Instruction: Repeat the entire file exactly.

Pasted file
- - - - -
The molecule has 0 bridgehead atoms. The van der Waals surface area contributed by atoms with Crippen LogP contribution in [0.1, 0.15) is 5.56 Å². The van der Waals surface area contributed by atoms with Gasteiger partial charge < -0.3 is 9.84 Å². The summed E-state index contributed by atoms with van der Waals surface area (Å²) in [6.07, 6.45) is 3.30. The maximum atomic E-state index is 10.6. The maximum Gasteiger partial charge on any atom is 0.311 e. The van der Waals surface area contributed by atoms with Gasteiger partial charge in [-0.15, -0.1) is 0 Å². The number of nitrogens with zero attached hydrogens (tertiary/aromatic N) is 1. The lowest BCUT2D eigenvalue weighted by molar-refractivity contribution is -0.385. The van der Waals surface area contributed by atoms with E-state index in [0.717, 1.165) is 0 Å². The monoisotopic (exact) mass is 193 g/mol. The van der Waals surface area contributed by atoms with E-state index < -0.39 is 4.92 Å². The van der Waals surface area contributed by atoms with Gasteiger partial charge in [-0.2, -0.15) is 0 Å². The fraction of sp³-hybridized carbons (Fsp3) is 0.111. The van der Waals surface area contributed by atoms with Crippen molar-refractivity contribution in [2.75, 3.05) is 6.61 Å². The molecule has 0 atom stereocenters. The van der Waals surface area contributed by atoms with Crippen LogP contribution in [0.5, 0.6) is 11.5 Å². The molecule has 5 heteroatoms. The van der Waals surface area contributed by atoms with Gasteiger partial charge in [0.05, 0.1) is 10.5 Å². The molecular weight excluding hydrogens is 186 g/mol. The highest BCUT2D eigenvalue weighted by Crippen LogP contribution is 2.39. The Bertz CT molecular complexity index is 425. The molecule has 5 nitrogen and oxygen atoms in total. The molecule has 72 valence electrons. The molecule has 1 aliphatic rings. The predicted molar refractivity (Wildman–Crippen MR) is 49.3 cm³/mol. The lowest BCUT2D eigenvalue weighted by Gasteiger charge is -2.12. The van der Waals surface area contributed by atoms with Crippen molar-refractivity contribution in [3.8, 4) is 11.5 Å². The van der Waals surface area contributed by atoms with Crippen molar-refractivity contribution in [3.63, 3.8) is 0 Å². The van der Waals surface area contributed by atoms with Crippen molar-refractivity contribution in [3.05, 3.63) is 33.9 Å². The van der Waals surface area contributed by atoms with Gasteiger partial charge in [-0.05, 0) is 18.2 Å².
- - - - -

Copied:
The molecule has 0 bridgehead atoms. The van der Waals surface area contributed by atoms with Crippen LogP contribution in [0.1, 0.15) is 5.56 Å². The van der Waals surface area contributed by atoms with Gasteiger partial charge < -0.3 is 9.84 Å². The summed E-state index contributed by atoms with van der Waals surface area (Å²) in [6.07, 6.45) is 3.30. The maximum atomic E-state index is 10.6. The maximum Gasteiger partial charge on any atom is 0.311 e. The van der Waals surface area contributed by atoms with Gasteiger partial charge in [-0.15, -0.1) is 0 Å². The number of nitrogens with zero attached hydrogens (tertiary/aromatic N) is 1. The lowest BCUT2D eigenvalue weighted by molar-refractivity contribution is -0.385. The van der Waals surface area contributed by atoms with E-state index in [0.717, 1.165) is 0 Å². The monoisotopic (exact) mass is 193 g/mol. The van der Waals surface area contributed by atoms with E-state index < -0.39 is 4.92 Å². The van der Waals surface area contributed by atoms with Gasteiger partial charge in [-0.2, -0.15) is 0 Å². The fraction of sp³-hybridized carbons (Fsp3) is 0.111. The van der Waals surface area contributed by atoms with Crippen molar-refractivity contribution in [2.75, 3.05) is 6.61 Å². The molecule has 0 atom stereocenters. The van der Waals surface area contributed by atoms with Crippen LogP contribution in [0.5, 0.6) is 11.5 Å². The molecule has 5 heteroatoms. The van der Waals surface area contributed by atoms with Gasteiger partial charge in [0.05, 0.1) is 10.5 Å². The molecular weight excluding hydrogens is 186 g/mol. The highest BCUT2D eigenvalue weighted by Crippen LogP contribution is 2.39. The Bertz CT molecular complexity index is 425. The molecule has 5 nitrogen and oxygen atoms in total. The molecule has 72 valence electrons. The molecule has 1 aliphatic rings. The predicted molar refractivity (Wildman–Crippen MR) is 49.3 cm³/mol. The lowest BCUT2D eigenvalue weighted by Gasteiger charge is -2.12. The van der Waals surface area contributed by atoms with Crippen molar-refractivity contribution in [3.8, 4) is 11.5 Å². The van der Waals surface area contributed by atoms with Crippen molar-refractivity contribution in [3.63, 3.8) is 0 Å². The van der Waals surface area contributed by atoms with Crippen molar-refractivity contribution in [3.05, 3.63) is 33.9 Å². The van der Waals surface area contributed by atoms with Gasteiger partial charge in [-0.05, 0) is 18.2 Å².